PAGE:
On the evening of May 31, Nepal’s Prime Minister Pushpa Kamal Dahal (“Prachanda”) raised his hands in welcome and signalled Manjeev Singh Puri, asking the former Indian Ambassador to Nepal to approach him at a reception held in his honor at the country’s embassy in New Delhi. “I have not forgotten… you asked me several times when will I wear Daura-Suruwal. Look, I have done it.”
Prime Minister Dahal donned Nepal’s official and traditional dress for the first time during a trip abroad. Dahal and his party – the Communist Party of Nepal (Maoist-Centre) – have consciously avoided wearing traditional attire to maintain the radical and revolutionary image. That image was sacrificed on his trip to India.
On the third day of his trip, Dahal not only visited Indore but he did an elaborate puja at the Mahakaleshwar temple in Ujjain. He offered the deity a 108-rudraksha bead thread, clad in distinctly religious attire. Dahal was a “revolutionary” whose insurgency saw many incidents of temples being vandalised and those observing rituals (even death rituals) being killed. He has still avoided visiting any temple, including the Pashupatinath temple in Nepal. His religiosity in India, then, may well be taken as a tactical transformation to address the Modi factor – a factor which may be crucial to his political success and survival. Many, then, believe that he has not “transformed” – he has simply been tamed by hostile circumstances and politics. His visit to India five months after he assumed office as PM for the third time was for political management.
Just an hour before his departure, he managed to get President Ram Chandra Poudel to approve the Citizenship Bill that erstwhile President Bidhya Devi Bhandari had declined. Dahal bypassed parliament by getting the cabinet to go for a shortcut. The cabinet to pass sought the President’s approval bypassing the parliament. This was done to mollify New Delhi.
India has still not welcomed Nepal’s constitution, promulgated in 2015. Dahal and K P Oli (who was then waiting to take over as PM) turned down India’s suggestion to delay the promulgation till the demands of some Tarai-based parties, which included the citizenship issue was sorted out. The result was a 134-day-long economic blockade, which led to a sweeping anti-India sentiment in Nepal. Modi also lost a lot of his considerable popularity in the country.
The Citizenship Bill, among other things, provides instant citizenship with all the political and property rights to foreign women married to Nepali men. While the Bill does not address many of the more radical demands, like citizenship to men married to Nepali women, Dahal’s pushing it through likely earns him some trustworthiness in the eyes of the Indian establishment. It can be interpreted as a realization on his part that not listening to India earlier was a mistake.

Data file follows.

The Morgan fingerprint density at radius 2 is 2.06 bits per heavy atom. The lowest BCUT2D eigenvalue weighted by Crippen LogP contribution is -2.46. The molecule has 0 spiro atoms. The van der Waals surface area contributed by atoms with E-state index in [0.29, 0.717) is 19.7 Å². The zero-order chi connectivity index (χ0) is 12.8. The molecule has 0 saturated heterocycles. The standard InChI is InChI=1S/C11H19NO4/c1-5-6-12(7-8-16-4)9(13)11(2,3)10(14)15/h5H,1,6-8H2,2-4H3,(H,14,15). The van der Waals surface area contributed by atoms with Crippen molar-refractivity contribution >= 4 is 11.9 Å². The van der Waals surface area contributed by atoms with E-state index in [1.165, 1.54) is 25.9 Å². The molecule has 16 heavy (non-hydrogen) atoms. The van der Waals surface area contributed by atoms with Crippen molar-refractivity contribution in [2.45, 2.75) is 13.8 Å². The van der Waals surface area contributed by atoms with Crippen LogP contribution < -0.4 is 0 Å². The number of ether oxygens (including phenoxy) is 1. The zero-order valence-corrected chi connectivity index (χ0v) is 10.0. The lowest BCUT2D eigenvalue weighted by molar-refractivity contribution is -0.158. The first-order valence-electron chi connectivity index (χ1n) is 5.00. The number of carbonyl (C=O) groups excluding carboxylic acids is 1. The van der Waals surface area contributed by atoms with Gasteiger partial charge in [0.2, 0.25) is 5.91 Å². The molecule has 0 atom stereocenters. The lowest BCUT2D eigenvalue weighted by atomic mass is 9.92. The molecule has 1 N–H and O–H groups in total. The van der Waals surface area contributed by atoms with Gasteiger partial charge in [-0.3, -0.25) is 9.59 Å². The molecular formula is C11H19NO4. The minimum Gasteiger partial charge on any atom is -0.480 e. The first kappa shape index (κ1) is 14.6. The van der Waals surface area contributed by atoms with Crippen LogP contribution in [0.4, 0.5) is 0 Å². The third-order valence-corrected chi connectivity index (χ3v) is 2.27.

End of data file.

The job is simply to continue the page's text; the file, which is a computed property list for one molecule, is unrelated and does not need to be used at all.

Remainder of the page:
Dahal had his own reasons to stoop, hoping he will ultimately conquer. Sixteen years ago, the decade-long insurgency – which led to 17,000 deaths – ended in a peace accord following a deal that India brokered between the Maoists and Nepal’s pro-democracy parties. Modi, who came to power in Delhi eight years after the deal, hailed the accord in his first address from the ramparts of the Red Fort as a “triumph of the ballot over bullet”. But now, at 71, Dahal faces the prospects of that triumph being bungled. Not only his detractors, but ex-guerrillas and political allies want the gross human rights violations probed and the guilty punished, as pledged in the peace accord signed in November 2006.
Dahal has been trying hard to grant general amnesty to the guilty but as the accord was witnessed by the international community, including the UN, his best option was to reach out to India to bail him out and, if necessary, intercede with Western countries.
Indian authorities appear convinced that the Maoist leader’s offer to side with India in containing China in Nepal, and even to put Chinese investments at bay, is genuine. Delhi seems to believe that Dahal continuing as PM would be in India’s interest. Amazingly, he also reportedly assured the BJP that he was no less Hindu than the former King Gyanendra Shah, whose efforts at making a political comeback are getting a huge public response in Nepal. His visit to Mahakaleshwar was evidence of that.
Dahal did not quite raise the border dispute – this would have spoilt the positive atmosphere he was trying to create. But this is likely to be seen as a “surrender”, and create a backlash at home. His Delhi visit will be debated, polarising people and parties in Nepal. And that will cost Prachanda the image his “revolutionary past” bestowed on him. In that avatar, the problems with an “expansionist India”used to be a political and diplomatic mantra.
The writer is a senior journalist based in Kathmandu
Courtesy (The Indian Express)